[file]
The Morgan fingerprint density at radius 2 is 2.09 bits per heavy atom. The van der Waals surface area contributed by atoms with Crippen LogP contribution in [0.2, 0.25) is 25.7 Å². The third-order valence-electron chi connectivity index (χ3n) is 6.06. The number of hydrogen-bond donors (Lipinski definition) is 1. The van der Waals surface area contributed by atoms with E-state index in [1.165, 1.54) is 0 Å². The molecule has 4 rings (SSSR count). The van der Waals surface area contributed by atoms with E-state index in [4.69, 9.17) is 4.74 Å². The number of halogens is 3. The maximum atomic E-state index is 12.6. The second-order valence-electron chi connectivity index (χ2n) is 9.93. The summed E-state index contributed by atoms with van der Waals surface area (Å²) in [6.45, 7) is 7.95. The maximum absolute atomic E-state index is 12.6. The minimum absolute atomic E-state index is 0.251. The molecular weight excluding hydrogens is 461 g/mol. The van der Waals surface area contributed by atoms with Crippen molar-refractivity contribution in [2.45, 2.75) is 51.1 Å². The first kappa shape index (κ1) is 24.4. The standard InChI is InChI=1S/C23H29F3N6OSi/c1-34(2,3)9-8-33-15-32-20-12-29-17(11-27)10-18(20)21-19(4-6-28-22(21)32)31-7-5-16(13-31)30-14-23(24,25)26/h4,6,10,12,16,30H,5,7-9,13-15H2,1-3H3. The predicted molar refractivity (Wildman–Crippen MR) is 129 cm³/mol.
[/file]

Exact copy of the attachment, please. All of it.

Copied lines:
The Morgan fingerprint density at radius 2 is 2.09 bits per heavy atom. The van der Waals surface area contributed by atoms with Crippen LogP contribution in [0.2, 0.25) is 25.7 Å². The third-order valence-electron chi connectivity index (χ3n) is 6.06. The number of hydrogen-bond donors (Lipinski definition) is 1. The van der Waals surface area contributed by atoms with E-state index in [1.165, 1.54) is 0 Å². The molecule has 4 rings (SSSR count). The van der Waals surface area contributed by atoms with E-state index in [4.69, 9.17) is 4.74 Å². The number of halogens is 3. The maximum atomic E-state index is 12.6. The second-order valence-electron chi connectivity index (χ2n) is 9.93. The summed E-state index contributed by atoms with van der Waals surface area (Å²) in [6.45, 7) is 7.95. The maximum absolute atomic E-state index is 12.6. The minimum absolute atomic E-state index is 0.251. The molecular weight excluding hydrogens is 461 g/mol. The van der Waals surface area contributed by atoms with Crippen molar-refractivity contribution in [2.45, 2.75) is 51.1 Å². The first kappa shape index (κ1) is 24.4. The standard InChI is InChI=1S/C23H29F3N6OSi/c1-34(2,3)9-8-33-15-32-20-12-29-17(11-27)10-18(20)21-19(4-6-28-22(21)32)31-7-5-16(13-31)30-14-23(24,25)26/h4,6,10,12,16,30H,5,7-9,13-15H2,1-3H3. The predicted molar refractivity (Wildman–Crippen MR) is 129 cm³/mol.